This led to my last time in the psych ward, and thankfully my last manic episode. But the story doesn’t end there. While out of the hospital to get stabilized, I was prescribed heavy doses of Depakote and Zyprexa. They made me feel like a shell of who I once was. The side effects were horrendous; I gained 60 pounds in just 3 months. There wasn’t a snowball’s chance in hell for me to feel grandiose, on top of the world with my thoughts zooming faster than I could process when I was so far in the depths of depression. I can tell you this much; being 60 pounds overweight made my battle with depression significantly harder, especially when food was such an easy outlet for comfort. My second phase of treatment seemed a challenge I may never overcome, but I kept fighting.
Depression is an ongoing battle. I was slowly getting better every day but leveling with the fact that this is my life, and this is who I am. Drugs were a one-way ticket back to the hospital, which I didn’t want, so I turned to drinking as my sole coping mechanism. It wasn’t great for someone who’s family has a history of alcoholism, but it filled the void. I was a mess. The combination of a regular intake of Depakote and heavy alcohol consumption caught up with me in 2015 when I was hospitalized for pancreatitis. Ten days I spent in the worst physical pain I’ve ever experienced in my life. The day I was admitted marks the very last day I put any substances in my body. A rocky journey to this point, but it all led me to a point where I was finally free to live my life.
"Every day I learn more about how to live better and make the best of the cards I’ve been dealt. These are the superpowers that having Bipolar Disorder has provided me and I now wear my tribulations as a badge of honor."
Fast forward to present day, I have two degrees from the University of Montana in Management Information Systems and International Business. Upon graduation I took a job as a software consultant that didn’t end up working out, but it led me to take a leap of faith to follow my dream of working in professional sports. I’ve now made a name for myself in ticket sales with the Los Angeles Kings. With four promotions in two years and consistently being a top revenue generator for my team, it’s only just begun.
Revisiting these memories has been an emotional roller coaster, but it helps remind me of how lucky I am to have made it out alive and tell this story. I am so happy with the person I have become today as a direct result of the adversity and challenges I have faced living with Bipolar Disorder. My example is one that shows that having and overcoming challenges makes people who have confronted mental health complications All-stars. Teams should not shy away from those who have similar stories to mine. They can potentially be even that much more valuable as employees. I hope reading this serves as a lens to senior level executives in sports that some of their best current and future top performers could be folks who need help right now. The perspective these employees can gain by emerging from difficult circumstances gives them the strength and determination to be top producers.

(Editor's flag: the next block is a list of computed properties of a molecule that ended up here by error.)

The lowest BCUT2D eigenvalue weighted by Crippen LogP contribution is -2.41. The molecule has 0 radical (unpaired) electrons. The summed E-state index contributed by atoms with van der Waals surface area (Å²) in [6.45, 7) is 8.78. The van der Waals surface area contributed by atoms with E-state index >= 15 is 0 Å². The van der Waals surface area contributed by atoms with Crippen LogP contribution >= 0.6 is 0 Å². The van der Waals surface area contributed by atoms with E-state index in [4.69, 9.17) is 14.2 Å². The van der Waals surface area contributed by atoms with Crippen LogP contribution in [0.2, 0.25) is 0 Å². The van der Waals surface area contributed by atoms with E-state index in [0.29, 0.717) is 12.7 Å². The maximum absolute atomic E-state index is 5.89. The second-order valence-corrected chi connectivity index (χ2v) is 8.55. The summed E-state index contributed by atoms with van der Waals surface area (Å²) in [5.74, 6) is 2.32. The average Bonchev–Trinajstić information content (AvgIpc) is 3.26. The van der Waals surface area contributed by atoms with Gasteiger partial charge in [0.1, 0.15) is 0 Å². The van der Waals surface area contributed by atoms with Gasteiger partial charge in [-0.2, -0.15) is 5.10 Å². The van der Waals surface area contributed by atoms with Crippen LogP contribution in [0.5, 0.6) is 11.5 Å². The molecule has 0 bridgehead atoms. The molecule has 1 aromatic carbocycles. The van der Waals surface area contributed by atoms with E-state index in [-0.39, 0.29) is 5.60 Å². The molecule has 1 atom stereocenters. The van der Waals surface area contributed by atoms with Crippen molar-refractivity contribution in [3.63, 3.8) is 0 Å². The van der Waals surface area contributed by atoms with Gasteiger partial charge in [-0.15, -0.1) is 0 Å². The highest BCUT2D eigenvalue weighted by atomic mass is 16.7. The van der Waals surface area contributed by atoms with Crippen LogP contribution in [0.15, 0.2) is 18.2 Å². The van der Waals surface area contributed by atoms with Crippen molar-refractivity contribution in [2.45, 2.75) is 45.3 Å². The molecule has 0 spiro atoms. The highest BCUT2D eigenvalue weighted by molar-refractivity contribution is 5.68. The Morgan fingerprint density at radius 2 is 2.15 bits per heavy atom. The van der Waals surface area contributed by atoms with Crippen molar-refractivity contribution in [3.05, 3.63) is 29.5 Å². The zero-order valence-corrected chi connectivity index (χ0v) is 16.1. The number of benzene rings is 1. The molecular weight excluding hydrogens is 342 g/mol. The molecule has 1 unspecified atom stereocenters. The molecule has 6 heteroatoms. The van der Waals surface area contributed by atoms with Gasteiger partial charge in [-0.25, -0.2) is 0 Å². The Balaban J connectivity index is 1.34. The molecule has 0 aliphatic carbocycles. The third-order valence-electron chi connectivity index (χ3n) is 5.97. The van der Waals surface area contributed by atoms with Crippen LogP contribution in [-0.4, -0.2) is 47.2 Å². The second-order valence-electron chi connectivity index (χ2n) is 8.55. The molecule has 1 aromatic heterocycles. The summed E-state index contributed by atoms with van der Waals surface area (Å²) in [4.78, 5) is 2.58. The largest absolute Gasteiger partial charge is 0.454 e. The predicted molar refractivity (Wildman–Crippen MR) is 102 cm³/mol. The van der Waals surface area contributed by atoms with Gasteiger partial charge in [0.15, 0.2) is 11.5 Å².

Knowing I was able to overcome such great odds gives me strength moving forward and I now make a point to use my experience to remind myself to be grateful for life’s discomforts and manifest lessons from failure and hardship. From these great pains, I am now able to find silver linings in whatever life may throw my way. One of the greatest lessons I’ve learned is that I have to forgive myself. I have done a lot of dumb things in my life, and I will do plenty more in years to come. I will surely have days where I wake up and can’t get out of bed because of depression, but that’s okay. I may eat 8 tacos to make myself feel better, but that’s okay. Every day I learn more about how to live better and make the best of the cards I’ve been dealt. These are the superpowers that having Bipolar Disorder has provided me and I now wear my tribulations as a badge of honor.
My experience is unique, as each of our lives and mental journeys are, but ultimately, we have all experienced similar hurdles. My goal in sharing this is to normalize vulnerability when we talk about mental health in sports. I’ve lived with these stories and struggles behind closed doors for years. By sharing, I want to contribute to making a change to honor the challenges we with mental complications have faced and make them a point of pride.
SameHere, my friends...
Jordan Thomas is an Account Executive in Business Development with the Los Angeles Kings in the NHL. Prior to that he worked for the Detroit Red Wings, the Ontario Reign and AEG. He graduated from the University of Montana with Bachelor's Degrees in Management Information Systems and International Business. As detailed here, he's battled mental health challenges and has come out the other side as a successful sports industry professional. He's a champion on the #SameHere movement and has a passion to give back and tell his story in an effort to help others. You can reach out and connect with Jordan on LinkedIn by going here. #SameHere